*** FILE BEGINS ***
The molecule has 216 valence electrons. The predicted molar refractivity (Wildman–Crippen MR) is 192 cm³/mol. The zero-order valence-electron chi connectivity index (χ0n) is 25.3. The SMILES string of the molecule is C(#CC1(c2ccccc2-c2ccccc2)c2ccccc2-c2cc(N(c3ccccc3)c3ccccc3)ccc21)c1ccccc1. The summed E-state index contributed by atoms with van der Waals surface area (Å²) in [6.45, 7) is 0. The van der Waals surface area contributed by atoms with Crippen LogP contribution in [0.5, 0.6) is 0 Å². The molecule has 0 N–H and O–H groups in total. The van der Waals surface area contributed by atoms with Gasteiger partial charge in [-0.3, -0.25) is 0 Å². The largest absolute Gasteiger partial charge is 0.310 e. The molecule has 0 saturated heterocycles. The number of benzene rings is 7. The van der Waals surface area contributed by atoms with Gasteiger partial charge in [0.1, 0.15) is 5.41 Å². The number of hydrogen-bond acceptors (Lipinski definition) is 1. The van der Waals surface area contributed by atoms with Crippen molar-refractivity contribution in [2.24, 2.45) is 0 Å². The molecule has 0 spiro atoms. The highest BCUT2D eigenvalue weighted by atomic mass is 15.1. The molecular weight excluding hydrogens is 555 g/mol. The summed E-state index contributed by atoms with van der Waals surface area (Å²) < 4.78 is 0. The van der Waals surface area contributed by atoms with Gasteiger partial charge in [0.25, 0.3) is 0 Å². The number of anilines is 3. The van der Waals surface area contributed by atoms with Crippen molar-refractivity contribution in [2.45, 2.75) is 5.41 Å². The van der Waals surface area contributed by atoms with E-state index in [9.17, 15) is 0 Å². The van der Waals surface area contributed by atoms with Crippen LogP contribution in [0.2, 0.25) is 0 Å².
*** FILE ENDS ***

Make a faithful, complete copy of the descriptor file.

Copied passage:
The molecule has 216 valence electrons. The predicted molar refractivity (Wildman–Crippen MR) is 192 cm³/mol. The zero-order valence-electron chi connectivity index (χ0n) is 25.3. The SMILES string of the molecule is C(#CC1(c2ccccc2-c2ccccc2)c2ccccc2-c2cc(N(c3ccccc3)c3ccccc3)ccc21)c1ccccc1. The summed E-state index contributed by atoms with van der Waals surface area (Å²) in [6.45, 7) is 0. The van der Waals surface area contributed by atoms with Crippen LogP contribution in [0.5, 0.6) is 0 Å². The molecule has 0 N–H and O–H groups in total. The van der Waals surface area contributed by atoms with Gasteiger partial charge in [-0.3, -0.25) is 0 Å². The largest absolute Gasteiger partial charge is 0.310 e. The molecule has 0 saturated heterocycles. The number of benzene rings is 7. The van der Waals surface area contributed by atoms with Gasteiger partial charge in [0.1, 0.15) is 5.41 Å². The number of hydrogen-bond acceptors (Lipinski definition) is 1. The van der Waals surface area contributed by atoms with Crippen molar-refractivity contribution in [2.24, 2.45) is 0 Å². The molecule has 0 spiro atoms. The highest BCUT2D eigenvalue weighted by atomic mass is 15.1. The molecular weight excluding hydrogens is 555 g/mol. The summed E-state index contributed by atoms with van der Waals surface area (Å²) < 4.78 is 0. The van der Waals surface area contributed by atoms with Gasteiger partial charge in [0.25, 0.3) is 0 Å². The number of anilines is 3. The van der Waals surface area contributed by atoms with Crippen molar-refractivity contribution in [2.45, 2.75) is 5.41 Å². The van der Waals surface area contributed by atoms with E-state index in [9.17, 15) is 0 Å². The van der Waals surface area contributed by atoms with Crippen LogP contribution in [0.2, 0.25) is 0 Å².